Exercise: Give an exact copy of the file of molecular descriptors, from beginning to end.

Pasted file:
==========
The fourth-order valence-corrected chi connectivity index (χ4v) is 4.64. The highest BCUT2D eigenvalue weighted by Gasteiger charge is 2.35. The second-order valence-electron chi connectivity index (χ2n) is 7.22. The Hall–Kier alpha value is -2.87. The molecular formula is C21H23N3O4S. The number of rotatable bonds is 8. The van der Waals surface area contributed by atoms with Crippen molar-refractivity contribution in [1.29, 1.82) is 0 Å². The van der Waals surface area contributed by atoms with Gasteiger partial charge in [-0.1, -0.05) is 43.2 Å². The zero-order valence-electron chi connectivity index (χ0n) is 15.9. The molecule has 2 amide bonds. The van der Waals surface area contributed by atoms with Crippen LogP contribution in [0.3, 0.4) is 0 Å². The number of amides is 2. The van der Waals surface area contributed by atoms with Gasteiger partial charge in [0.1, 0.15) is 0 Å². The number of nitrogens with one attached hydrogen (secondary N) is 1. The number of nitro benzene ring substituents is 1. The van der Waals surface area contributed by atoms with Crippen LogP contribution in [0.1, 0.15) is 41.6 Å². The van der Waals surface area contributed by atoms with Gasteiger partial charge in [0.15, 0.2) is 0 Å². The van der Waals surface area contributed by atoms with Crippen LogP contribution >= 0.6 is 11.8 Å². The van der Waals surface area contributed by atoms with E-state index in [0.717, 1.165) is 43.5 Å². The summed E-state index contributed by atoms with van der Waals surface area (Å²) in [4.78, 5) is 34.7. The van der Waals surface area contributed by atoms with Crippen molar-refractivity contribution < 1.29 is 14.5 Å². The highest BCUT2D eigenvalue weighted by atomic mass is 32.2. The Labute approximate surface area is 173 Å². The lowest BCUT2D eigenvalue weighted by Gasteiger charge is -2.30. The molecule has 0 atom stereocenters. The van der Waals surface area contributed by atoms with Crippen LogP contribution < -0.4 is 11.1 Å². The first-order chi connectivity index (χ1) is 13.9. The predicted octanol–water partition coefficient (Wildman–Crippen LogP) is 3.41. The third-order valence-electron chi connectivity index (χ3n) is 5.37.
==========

The fourth-order valence-corrected chi connectivity index (χ4v) is 4.64. The highest BCUT2D eigenvalue weighted by Gasteiger charge is 2.35. The second-order valence-electron chi connectivity index (χ2n) is 7.22. The Hall–Kier alpha value is -2.87. The molecular formula is C21H23N3O4S. The number of rotatable bonds is 8. The van der Waals surface area contributed by atoms with Crippen molar-refractivity contribution in [1.29, 1.82) is 0 Å². The van der Waals surface area contributed by atoms with Gasteiger partial charge in [-0.1, -0.05) is 43.2 Å². The zero-order valence-electron chi connectivity index (χ0n) is 15.9. The molecule has 2 amide bonds. The van der Waals surface area contributed by atoms with Crippen LogP contribution in [0.3, 0.4) is 0 Å². The number of amides is 2. The van der Waals surface area contributed by atoms with Gasteiger partial charge in [0.1, 0.15) is 0 Å². The number of nitrogens with one attached hydrogen (secondary N) is 1. The number of nitro benzene ring substituents is 1. The van der Waals surface area contributed by atoms with Crippen LogP contribution in [0.1, 0.15) is 41.6 Å². The van der Waals surface area contributed by atoms with Gasteiger partial charge in [0.15, 0.2) is 0 Å². The van der Waals surface area contributed by atoms with Crippen LogP contribution >= 0.6 is 11.8 Å². The van der Waals surface area contributed by atoms with E-state index in [0.717, 1.165) is 43.5 Å². The summed E-state index contributed by atoms with van der Waals surface area (Å²) in [4.78, 5) is 34.7. The van der Waals surface area contributed by atoms with Crippen molar-refractivity contribution < 1.29 is 14.5 Å². The highest BCUT2D eigenvalue weighted by atomic mass is 32.2. The Labute approximate surface area is 173 Å². The lowest BCUT2D eigenvalue weighted by Gasteiger charge is -2.30. The molecule has 0 atom stereocenters. The van der Waals surface area contributed by atoms with Crippen LogP contribution < -0.4 is 11.1 Å². The first-order chi connectivity index (χ1) is 13.9. The predicted octanol–water partition coefficient (Wildman–Crippen LogP) is 3.41. The third-order valence-electron chi connectivity index (χ3n) is 5.37.